The Reason The Plymouth Prowler Was A Failure

The Plymouth Prowler was one of the craziest looking American cars from the 1990s and early 2000s. Arguably, it's one of the wildest looking cars from any decade ever. 

Prowlers were simultaneously cutting edge and straight out of the hot rod scene from several decades ago. Depending on who you talk to, the Prowler is either incredibly ugly like the retro-styled PT Cruiser, or a piece of automotive design history that died too soon. The Prowler was only around between the 1997 and 2002 model years. After Plymouth folded in 2001, the last Prowlers were sold as Chrysler Prowlers (via Edmunds). From a glance, the Prowler looks like it was designed after Ford hot rod from the 1930s

Actually driving the Prowler was another thing entirely. With its aggressive stance and mean looking grille, one might expect a fire breathing V8 straight out of a muscle car. Instead, it was stuck with a 3.5L V6 turning a sad 214 horsepower during the first model years. It wasn't even decked out with a manual transmission. The Prowler's bark was worse than its bite to an exponential degree.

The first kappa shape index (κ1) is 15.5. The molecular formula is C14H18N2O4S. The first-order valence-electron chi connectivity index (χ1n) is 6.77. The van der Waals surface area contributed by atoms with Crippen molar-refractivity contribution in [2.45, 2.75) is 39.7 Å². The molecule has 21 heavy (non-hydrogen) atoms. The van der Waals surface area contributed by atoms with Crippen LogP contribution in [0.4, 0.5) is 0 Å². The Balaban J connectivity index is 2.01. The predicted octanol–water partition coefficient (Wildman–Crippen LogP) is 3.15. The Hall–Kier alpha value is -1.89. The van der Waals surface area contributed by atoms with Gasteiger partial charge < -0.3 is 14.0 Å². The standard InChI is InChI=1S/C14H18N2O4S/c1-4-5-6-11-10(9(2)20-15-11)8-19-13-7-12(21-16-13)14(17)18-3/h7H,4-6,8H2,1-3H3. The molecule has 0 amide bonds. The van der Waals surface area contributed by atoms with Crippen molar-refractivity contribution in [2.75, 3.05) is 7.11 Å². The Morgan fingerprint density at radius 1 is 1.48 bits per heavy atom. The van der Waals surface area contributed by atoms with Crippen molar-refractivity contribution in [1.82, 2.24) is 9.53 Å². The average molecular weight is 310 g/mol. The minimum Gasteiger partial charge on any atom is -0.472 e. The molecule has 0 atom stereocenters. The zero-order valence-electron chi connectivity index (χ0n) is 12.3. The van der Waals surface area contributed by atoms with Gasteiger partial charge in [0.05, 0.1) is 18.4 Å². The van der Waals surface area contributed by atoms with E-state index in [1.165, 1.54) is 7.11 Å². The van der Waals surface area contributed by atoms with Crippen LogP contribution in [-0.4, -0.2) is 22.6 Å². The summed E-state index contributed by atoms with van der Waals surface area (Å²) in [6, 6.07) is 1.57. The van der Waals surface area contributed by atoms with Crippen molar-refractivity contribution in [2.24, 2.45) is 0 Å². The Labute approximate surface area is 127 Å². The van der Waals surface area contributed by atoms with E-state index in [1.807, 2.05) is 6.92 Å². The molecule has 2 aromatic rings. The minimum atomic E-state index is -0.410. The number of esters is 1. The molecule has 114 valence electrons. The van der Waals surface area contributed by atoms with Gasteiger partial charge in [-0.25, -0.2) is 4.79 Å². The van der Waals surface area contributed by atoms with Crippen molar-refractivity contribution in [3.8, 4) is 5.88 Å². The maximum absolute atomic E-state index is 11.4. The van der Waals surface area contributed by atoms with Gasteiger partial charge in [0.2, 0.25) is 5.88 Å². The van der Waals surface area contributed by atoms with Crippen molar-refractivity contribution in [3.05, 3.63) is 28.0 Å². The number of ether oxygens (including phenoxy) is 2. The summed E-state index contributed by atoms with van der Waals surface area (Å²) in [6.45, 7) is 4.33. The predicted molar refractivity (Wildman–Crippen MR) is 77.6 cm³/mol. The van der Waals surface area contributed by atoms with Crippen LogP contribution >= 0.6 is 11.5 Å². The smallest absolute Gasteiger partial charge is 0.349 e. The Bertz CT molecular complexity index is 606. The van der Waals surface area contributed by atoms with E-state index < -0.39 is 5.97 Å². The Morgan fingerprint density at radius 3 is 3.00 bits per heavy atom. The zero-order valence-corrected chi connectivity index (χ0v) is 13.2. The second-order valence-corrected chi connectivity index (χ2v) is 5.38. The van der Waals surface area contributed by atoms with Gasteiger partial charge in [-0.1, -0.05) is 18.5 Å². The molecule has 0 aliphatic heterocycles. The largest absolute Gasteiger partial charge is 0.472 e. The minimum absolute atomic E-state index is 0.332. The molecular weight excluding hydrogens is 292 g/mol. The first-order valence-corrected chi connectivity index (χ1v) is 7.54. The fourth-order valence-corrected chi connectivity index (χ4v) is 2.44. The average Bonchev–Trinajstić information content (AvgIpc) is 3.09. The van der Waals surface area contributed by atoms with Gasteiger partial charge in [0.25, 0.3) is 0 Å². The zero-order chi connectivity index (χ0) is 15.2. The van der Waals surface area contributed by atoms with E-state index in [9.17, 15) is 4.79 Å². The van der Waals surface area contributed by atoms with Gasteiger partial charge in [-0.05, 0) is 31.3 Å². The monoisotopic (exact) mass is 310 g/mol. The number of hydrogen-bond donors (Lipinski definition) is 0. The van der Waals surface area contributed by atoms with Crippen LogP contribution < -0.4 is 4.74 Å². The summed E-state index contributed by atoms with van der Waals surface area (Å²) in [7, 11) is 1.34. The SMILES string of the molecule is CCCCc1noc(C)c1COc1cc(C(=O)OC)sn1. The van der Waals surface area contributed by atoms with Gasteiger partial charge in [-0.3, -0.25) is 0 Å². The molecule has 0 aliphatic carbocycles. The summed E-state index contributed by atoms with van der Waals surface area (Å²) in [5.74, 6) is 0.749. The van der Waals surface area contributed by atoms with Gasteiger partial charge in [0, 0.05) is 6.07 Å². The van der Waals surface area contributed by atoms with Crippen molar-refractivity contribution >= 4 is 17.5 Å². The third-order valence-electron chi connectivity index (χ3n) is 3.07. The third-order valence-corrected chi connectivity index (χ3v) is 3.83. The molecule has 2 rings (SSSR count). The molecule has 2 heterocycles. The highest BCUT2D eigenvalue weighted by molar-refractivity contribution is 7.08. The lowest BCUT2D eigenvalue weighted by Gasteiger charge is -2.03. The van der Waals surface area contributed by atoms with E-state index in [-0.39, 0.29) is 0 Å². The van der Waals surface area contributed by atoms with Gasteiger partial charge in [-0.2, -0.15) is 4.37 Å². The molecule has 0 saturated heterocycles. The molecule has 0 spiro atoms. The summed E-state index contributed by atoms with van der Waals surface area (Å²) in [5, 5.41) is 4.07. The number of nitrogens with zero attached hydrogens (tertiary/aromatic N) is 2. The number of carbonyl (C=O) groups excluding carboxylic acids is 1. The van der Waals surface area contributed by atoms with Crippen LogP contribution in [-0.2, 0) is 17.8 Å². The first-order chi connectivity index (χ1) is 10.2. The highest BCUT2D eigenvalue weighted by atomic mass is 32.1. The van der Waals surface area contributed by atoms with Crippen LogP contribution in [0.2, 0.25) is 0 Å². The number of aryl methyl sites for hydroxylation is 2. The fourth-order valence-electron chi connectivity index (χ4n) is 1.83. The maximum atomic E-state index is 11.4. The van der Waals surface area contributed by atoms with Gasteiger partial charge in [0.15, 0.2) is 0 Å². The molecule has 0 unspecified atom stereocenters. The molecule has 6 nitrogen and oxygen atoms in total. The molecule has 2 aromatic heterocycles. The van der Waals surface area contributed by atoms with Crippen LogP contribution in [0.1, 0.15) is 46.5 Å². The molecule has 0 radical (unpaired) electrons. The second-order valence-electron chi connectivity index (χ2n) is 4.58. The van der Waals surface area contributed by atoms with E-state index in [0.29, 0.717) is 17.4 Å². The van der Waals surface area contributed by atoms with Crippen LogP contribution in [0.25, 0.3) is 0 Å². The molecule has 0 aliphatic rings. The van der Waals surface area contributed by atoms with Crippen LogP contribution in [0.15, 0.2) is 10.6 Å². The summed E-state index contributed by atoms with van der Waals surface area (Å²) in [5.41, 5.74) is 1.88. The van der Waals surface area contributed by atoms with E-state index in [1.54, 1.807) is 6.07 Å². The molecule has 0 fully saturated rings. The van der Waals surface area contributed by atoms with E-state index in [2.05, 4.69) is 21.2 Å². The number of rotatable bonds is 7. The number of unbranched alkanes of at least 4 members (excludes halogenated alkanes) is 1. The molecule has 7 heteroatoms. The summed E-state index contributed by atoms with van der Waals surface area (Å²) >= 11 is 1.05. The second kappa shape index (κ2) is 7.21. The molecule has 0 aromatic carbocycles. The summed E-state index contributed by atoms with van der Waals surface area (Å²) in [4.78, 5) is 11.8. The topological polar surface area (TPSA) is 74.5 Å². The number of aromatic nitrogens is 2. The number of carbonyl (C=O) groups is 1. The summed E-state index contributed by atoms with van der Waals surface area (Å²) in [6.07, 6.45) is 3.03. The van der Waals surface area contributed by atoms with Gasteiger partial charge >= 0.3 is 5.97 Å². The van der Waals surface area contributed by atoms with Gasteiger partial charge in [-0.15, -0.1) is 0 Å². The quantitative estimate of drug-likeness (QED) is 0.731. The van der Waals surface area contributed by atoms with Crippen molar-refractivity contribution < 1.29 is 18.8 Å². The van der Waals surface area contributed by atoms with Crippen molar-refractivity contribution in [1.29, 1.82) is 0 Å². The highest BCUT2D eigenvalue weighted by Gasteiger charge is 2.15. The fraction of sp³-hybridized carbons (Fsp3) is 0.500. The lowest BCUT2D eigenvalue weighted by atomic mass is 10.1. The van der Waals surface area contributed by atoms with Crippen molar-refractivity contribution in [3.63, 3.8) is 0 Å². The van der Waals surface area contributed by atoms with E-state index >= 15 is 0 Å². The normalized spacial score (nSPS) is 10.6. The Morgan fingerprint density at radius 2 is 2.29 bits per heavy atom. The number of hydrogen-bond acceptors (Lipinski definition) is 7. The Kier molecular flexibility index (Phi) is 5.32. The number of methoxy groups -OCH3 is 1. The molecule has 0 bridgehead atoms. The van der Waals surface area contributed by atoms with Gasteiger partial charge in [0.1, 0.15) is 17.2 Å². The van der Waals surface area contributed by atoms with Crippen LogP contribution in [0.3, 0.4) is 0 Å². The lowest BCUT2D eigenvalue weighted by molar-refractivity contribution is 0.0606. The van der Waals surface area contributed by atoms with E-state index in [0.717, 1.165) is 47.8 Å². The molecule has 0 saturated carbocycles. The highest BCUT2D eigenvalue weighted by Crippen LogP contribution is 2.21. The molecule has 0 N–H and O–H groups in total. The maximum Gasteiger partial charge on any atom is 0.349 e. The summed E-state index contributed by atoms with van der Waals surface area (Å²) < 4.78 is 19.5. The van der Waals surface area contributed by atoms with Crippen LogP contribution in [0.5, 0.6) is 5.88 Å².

An aluminum monstrosity

As the design indicates, the Prowler was not designed to be a mass-market car. It's hard to imagine most people walking into a Plymouth dealership and getting excited about the idea of one in their driveway. According to Car and Driver, the Prowler was actually a side effect of what Chrysler was working on at the time. While aluminum components are normal now in automotive production, that was not the case over 20 years ago. The Plymouth was one of the first cars constructed mostly out of aluminum. 

Despite looking like a life-size Hot Wheels car, Prowlers enjoy fairly healthy auction results. In May of this year, a Prowler with a scant 900 miles on the odometer brought in $50,000 at auction on Bring a Trailer. And earlier this month a Prowler and matching trailer went for over $33,000 on the same site.

As a car, the Prowler failed. It was uncomfortable to drive, and the strange cockpit layout was disorienting. Not to mention it had a weak engine, no manual transmission, and looked bizarre. All told, Chrysler sold less than 12,000 Prowlers (via Car and Driver). But when it came to making strides in the use of aluminum in cars, the Prowler's sacrifice was not in vain.